Nearly half of adults (49%) say gazumping is a serious issue, while 43% say gazundering is a serious issue.  51% of adults believe that the homebuying/selling process in this country is a serious issue.

The leasehold and freehold system is causing widespread concern across the UK, with 42% of adults saying it is a serious problem. In London, East Midlands and East of England, around half of people say it is a serious problem.

Aspiration to own your own home has edged up slightly, with 69% wanting to own, compared to 68% last year and 65% in January 2013.

Aspiring homeowners are significantly more concerned than UK adults, with house prices (84% vs 76%) and the quality of housing (57% vs 49%).
 

Paula Higgins, the chief executive of the HomeOwners Alliance, says: “It is very welcome that concerns about stamp duty and negative equity have fallen so sharply over the last year, but 83% of us worry about prospects for first time buyers. Recent announcements about building new homes and Help to Buy ISAS are good but with low wage growth, high house prices, and the current lending criteria constraining aspirations to buy a home, we have a long way to go to reverse the decline in homeownership. Every year the number of aspiring homeowners grows - while the rate of quality housing being built in the right place at the right price falls well short.  There are extremely high levels of concern about high house prices, a shortage of housing, saving for a deposit, and getting mortgages, particularly amongst those trying to buy their first home. On top of that, homeowners have serious problems with gazumping, leasehold issues, poor quality of housing and the whole house-buying and selling process. Owning a home is one of the most important things in people’s lives, and it is ridiculous that it is fraught with so many serious problems.”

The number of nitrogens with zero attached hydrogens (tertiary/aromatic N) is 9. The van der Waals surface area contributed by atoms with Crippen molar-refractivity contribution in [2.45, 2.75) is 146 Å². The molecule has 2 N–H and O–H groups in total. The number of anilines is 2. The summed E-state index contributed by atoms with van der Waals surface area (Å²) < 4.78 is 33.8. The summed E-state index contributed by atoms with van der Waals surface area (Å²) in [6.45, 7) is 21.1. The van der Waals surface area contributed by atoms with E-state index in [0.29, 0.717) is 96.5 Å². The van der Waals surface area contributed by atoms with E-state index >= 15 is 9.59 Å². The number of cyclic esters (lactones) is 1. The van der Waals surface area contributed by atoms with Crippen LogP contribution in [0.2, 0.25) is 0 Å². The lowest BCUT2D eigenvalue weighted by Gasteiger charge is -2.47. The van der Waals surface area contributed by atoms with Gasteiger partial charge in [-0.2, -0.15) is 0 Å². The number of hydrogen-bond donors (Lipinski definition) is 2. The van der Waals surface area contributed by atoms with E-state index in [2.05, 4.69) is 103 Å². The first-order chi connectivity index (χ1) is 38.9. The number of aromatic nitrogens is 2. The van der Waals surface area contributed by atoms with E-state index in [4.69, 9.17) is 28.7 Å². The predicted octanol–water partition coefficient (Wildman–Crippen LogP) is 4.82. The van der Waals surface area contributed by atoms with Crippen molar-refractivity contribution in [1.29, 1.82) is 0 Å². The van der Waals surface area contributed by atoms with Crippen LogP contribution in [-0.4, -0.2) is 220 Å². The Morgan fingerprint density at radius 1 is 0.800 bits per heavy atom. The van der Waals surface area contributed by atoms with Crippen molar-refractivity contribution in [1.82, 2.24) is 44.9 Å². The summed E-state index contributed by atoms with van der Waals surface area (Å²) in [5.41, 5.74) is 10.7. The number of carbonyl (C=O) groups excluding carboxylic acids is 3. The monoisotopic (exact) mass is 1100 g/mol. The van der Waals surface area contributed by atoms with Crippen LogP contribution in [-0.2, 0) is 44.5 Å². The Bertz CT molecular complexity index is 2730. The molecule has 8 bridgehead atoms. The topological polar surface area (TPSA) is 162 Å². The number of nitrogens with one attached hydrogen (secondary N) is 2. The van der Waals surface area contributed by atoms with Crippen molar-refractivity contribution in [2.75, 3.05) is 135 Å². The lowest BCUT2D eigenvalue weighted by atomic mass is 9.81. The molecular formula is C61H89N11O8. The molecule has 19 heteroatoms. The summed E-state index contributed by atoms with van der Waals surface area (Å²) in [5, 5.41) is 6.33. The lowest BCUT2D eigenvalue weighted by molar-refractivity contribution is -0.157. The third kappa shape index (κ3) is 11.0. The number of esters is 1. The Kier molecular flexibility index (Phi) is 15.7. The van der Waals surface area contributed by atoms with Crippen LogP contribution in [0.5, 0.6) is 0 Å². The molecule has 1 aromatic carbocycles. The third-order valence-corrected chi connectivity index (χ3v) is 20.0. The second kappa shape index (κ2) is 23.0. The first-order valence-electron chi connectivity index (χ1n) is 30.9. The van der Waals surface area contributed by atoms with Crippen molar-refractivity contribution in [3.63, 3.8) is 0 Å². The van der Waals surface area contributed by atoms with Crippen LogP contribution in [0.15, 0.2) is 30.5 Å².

Doug Crawford, CEO of myhomemove says: “The reduced level of concern over Stamp Duty is welcome news to many within the property market.  Our clients would have saved £51 million if the reforms had been introduced two years early – the reason why we have been lobbying for change. Our data shows an increasing number of buyers are purchasing properties above £250,000 since the new Stamp Duty system was introduced. Under the old ‘slab’ system, the significant increase in Stamp Duty payable on properties above this amount acted as a barrier for buyers looking to move up the property ladder. The new system allows buyers to own properties that would have previously been unobtainable due to the substantial cost of Stamp Duty before the changes came into force.”
 
Wayne Tonge, Head of Sales, BLP Insurance, says: “As confidence in the housing market makes a welcome return homeowners must keep their feet on the ground. When the market recovers and the money starts to flow, standards will potentially drop and aspiring homeowners should be taking steps to protect one of the largest investments they are ever likely to make. While increasing construction goes hand in hand with falling standard, homeowners can protect themselves and their homes when something goes wrong.”